Ridgefield’s recreational drone pilots are essentially restricted from flying within five miles of Danbury Airport when its tower is operational — and that’s pretty much most of the town and all daylight hours. This restriction is contained in new drone rules announced last week by the Federal Aviation Administration (FAA).
“While recreational flyers may continue to fly below 400 feet in uncontrolled airspace without specific certification or operating authority from the FAA,” said the agency, “they are now required to obtain prior authorization from the FAA before flying in controlled airspace around airports. Furthermore, they must comply with all airspace restrictions and prohibitions when flying in controlled and uncontrolled airspace.”
However, there’s a big catch — at least for a while. FAA will not provide that authorization.
“Until further notice, air traffic control (ATC) facilities will no longer accept requests to operate recreational drones in controlled airspace on a case-by-case basis.
“Instead, to enable operations under the congressionally-mandated exception for limited recreational drone operations, the FAA is granting temporary airspace authorizations to fly in certain ‘fixed sites’ in controlled airspace throughout the country.” Currently there are no “fixed sites” within five miles of Danbury Airport.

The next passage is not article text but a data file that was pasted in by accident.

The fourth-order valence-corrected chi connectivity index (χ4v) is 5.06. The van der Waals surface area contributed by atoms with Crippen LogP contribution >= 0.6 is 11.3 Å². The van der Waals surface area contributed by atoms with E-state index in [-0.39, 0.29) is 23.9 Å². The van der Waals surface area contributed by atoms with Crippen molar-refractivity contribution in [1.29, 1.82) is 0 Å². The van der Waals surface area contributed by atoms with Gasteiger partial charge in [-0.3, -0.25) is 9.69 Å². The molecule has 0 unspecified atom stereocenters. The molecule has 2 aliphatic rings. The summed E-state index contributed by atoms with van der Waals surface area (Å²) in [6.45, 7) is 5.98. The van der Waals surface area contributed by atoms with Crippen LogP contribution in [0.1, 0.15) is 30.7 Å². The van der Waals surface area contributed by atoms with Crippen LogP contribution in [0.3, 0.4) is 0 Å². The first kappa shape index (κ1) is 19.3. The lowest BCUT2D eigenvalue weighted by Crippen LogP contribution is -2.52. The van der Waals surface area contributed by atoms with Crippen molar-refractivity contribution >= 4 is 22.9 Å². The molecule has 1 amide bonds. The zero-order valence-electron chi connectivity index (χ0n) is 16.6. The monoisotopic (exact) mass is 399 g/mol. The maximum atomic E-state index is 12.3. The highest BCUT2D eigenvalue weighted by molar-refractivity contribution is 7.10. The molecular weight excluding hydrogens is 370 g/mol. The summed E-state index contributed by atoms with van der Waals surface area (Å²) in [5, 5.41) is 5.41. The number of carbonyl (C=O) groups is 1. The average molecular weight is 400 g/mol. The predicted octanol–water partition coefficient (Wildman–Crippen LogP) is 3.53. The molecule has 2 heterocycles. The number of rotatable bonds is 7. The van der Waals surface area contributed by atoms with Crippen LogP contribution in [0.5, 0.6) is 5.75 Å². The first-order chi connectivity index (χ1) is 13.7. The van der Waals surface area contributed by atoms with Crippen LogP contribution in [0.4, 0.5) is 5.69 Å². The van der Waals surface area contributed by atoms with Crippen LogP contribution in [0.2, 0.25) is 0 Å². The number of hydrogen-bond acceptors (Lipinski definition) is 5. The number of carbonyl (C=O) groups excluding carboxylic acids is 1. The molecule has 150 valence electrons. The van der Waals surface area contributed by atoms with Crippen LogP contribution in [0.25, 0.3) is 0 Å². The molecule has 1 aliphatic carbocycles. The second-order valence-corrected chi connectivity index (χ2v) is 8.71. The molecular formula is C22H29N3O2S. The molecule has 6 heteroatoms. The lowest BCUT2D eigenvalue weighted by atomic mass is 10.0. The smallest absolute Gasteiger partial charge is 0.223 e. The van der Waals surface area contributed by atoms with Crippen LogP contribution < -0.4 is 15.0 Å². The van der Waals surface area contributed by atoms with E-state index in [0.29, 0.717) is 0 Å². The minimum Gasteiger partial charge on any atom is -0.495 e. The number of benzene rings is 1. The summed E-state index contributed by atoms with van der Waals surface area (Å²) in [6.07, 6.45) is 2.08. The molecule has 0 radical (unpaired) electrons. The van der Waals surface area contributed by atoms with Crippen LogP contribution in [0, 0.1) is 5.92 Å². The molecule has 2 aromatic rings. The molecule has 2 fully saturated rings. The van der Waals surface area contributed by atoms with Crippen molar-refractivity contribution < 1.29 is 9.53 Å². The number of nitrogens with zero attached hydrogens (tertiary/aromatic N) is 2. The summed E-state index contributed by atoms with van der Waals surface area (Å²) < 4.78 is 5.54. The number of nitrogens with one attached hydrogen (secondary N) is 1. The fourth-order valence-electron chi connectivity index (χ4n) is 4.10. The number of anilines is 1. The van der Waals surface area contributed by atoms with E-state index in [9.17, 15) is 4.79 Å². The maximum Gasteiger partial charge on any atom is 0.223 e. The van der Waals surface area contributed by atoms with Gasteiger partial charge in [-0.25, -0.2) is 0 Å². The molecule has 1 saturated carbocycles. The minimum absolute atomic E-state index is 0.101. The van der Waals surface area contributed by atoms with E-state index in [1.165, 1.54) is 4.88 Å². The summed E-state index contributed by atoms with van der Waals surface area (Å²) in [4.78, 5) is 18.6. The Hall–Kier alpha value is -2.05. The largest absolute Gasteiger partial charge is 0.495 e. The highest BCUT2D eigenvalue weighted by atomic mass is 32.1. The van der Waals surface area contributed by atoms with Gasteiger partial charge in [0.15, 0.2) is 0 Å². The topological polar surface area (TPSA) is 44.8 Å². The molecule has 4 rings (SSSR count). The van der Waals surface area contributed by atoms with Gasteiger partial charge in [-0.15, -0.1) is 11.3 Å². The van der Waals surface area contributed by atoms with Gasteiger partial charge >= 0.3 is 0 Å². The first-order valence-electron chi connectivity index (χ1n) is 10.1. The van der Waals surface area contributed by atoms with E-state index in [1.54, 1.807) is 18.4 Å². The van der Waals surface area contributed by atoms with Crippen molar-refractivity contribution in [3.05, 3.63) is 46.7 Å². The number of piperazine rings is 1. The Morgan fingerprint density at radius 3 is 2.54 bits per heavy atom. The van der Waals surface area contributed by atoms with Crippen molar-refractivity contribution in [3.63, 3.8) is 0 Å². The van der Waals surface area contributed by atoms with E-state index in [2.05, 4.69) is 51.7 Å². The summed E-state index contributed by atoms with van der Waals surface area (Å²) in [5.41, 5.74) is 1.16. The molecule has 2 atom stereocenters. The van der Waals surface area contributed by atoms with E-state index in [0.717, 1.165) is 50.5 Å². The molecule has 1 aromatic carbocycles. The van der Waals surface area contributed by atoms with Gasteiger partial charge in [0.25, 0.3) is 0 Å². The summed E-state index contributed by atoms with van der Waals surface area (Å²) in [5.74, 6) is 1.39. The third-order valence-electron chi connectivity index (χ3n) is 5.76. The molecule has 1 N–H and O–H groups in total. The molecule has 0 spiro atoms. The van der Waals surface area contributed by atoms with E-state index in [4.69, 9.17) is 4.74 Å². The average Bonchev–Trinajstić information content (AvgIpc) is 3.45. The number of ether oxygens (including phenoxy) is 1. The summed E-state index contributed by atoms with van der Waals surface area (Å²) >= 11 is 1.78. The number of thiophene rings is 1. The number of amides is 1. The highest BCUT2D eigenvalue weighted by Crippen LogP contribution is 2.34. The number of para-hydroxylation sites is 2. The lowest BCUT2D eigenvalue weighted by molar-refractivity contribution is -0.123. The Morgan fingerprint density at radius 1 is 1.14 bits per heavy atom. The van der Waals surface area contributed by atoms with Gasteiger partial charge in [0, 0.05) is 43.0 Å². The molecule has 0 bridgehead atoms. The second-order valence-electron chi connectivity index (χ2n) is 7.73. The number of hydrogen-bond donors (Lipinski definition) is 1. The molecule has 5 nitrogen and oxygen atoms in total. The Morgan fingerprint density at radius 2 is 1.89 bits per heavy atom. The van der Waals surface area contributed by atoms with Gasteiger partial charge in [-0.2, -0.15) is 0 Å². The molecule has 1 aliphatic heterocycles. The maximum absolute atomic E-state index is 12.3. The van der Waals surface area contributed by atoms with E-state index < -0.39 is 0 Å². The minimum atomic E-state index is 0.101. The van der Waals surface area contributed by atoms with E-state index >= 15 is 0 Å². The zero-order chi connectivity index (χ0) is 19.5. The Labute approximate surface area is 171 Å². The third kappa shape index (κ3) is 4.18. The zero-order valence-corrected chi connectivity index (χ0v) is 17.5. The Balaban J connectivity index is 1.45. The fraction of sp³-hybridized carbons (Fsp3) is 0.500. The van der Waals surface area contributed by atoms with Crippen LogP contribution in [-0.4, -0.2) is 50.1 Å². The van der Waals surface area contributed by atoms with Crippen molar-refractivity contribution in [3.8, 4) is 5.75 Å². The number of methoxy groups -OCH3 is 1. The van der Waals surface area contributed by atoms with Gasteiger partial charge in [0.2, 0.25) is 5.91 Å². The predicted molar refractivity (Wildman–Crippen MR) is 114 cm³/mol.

The new requirement for recreational operators to “obtain authorization” prior to flying a drone in controlled airspace replaces the old requirement “to notify” the airport operator and the airport ATC tower prior to flying within five miles of an airport.
FAA promises that, at some future time, recreational drone flyers will be able to obtain authorization to fly in controlled airspace using a variation on the Low Altitude Authorization and Notification Capability (LAANC) program, that is currently used by non-recreational pilots who operate under the FAA’s small drone rule Part 107.
“For now, however, recreational flyers who want to operate in controlled airspace may only do so at the fixed sites,” said the agency.
Another provision in new regulations will require recreational flyers to pass an aeronautical knowledge and safety test. It is unknown when this test will be made available or how it will be administered. “The test will ensure that recreational flyers have the basic aeronautical knowledge needed to fly safely,” said FAA.
Some requirements for drone operations have not changed significantly. In addition to being able to fly without FAA authorization below 400 feet in uncontrolled airspace, recreational users must still register their drones, fly within visual line-of-sight, avoid other aircraft at all times, and be responsible for complying with all FAA airspace restrictions and prohibitions.
Keep in mind that the no-fly restriction only applies to operations in controlled airspace – most of Ridgefield. Wilton, for example, is not located within five miles of a tower-controlled airport, so recreational drone flying is permitted under 400 feet throughout town as long as no local restrictions apply. Check www.faa.gov/uas for more information.
Dick Aarons is Ridgefield’s Emergency Manager.